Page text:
Is a graduate degree worth the time and expense? William Pannapacker, a professor of English at Hope College in Holland, Michigan, stated, “I would not recommend enrolling in any graduate program – if your primary goal is full-time employment – without some hard, externally verifiable evidence that the program is successful at placing its graduates in positions that the applicant would regard as acceptable.” Also, when it comes to the working world, there’s more to it than getting a degree; Lorrie Ross, a career and marketing consultant, said, “Professionals are not entitled to work because of a degree; they earn work based on their ability to work and think.”
According to some experts, some of the advanced degrees that are still worth the debt include Master of Public Health, MBA, Doctor of Pharmacy, and Master of Science in Predictive Analytics as well as advanced degrees in public health, biostatistics, epidemiology, and informatics.
Graduate Degrees and Salary Increase
According to the Georgetown University’s Center on Education and the Workforce, the salary increase one can expect by getting a graduate degree varies extremely, from a miniscule 1 percent increase to a whopping 190 percent increase. According to their analysis, which is based on census data, some of the graduate degrees worth the expense are in health and medical programs, zoology, social sciences, public policy, biology, molecular biology, biochemical sciences, chemistry, and physiology.
Richard Vedder, a professor of economics at Ohio University and director of the Center for College Affordability and Productivity, stated, “Colleges are turning out more graduates than the market can bear, and a master’s is essential for job seekers to stand out – that, or a diploma from an elite undergraduate college.”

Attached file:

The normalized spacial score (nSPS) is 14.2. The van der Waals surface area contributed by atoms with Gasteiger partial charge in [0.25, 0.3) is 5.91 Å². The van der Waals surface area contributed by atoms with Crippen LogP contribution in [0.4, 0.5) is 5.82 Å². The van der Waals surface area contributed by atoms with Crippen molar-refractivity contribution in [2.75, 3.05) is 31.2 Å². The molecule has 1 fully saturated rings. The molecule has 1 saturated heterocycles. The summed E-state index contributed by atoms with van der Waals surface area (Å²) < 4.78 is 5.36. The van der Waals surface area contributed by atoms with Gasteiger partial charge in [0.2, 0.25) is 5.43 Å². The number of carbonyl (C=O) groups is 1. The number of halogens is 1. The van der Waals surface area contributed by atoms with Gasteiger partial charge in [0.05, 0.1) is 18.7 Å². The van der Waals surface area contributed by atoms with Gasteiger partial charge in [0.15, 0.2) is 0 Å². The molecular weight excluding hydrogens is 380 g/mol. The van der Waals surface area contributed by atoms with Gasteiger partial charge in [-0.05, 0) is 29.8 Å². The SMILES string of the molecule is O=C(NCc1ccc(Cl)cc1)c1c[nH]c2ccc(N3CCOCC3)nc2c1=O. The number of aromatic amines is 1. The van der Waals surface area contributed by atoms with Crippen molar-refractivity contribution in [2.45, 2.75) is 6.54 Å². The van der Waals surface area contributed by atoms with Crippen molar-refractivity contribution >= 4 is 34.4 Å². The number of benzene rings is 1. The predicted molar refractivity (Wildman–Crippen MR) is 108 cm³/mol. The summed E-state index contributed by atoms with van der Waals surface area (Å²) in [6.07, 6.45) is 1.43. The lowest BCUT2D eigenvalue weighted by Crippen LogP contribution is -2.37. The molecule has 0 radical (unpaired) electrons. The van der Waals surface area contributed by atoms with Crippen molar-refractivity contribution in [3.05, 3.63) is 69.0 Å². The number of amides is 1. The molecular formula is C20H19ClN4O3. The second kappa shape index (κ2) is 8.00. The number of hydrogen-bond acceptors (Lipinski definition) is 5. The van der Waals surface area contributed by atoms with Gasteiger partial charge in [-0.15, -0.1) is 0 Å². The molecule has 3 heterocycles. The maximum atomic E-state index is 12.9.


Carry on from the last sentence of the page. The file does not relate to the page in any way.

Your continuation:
If you’re thinking about going to graduate school immediately after obtaining a bachelor’s degree, Andrew Roberts, author of the book The Thinking Student’s Guide to College: 75 Tips for Getting a Better Education, believes it’s difficult for students to know if grad school is the best choice for them until they’ve gained some experience in the workforce.
Financing a Graduate Degree
The majority of graduate school awards are based on qualifications such as excellent exam scores, good grades, and fantastic letters of recommendation. Make yourself attractive to schools; the more faculty members at a specific school want you, the more money you’ll get. If a university is really interested in you for a doctoral program, there’s a good chance you’ll get paid to go for your Ph.D. You have a better chance of getting free money for a doctoral degree than a master’s degree.
Some states offer need-based financial aid to graduate students while others offer merit based financial aid. Many states have restrictions on graduate financial aid based on the types of educational programs and required research.
Some universities, independent organizations, and the federal government offer graduate fellowships. “Portable” graduate fellowships can be used for just about any graduate program at any college.
If you’re curious about salaries for employees with doctoral degrees, check out the salary information provided by the National Science Foundation.
A lot of people are going to graduate school due to the tough job market or because they’re passionate about their field, but it pays to select a graduate degree program rewarded by the job market. It’s vital to do your homework before enrolling in any graduate degree program.
Brian Jenkins writes about careers in accounting, among other career fields, for BrainTrack.com.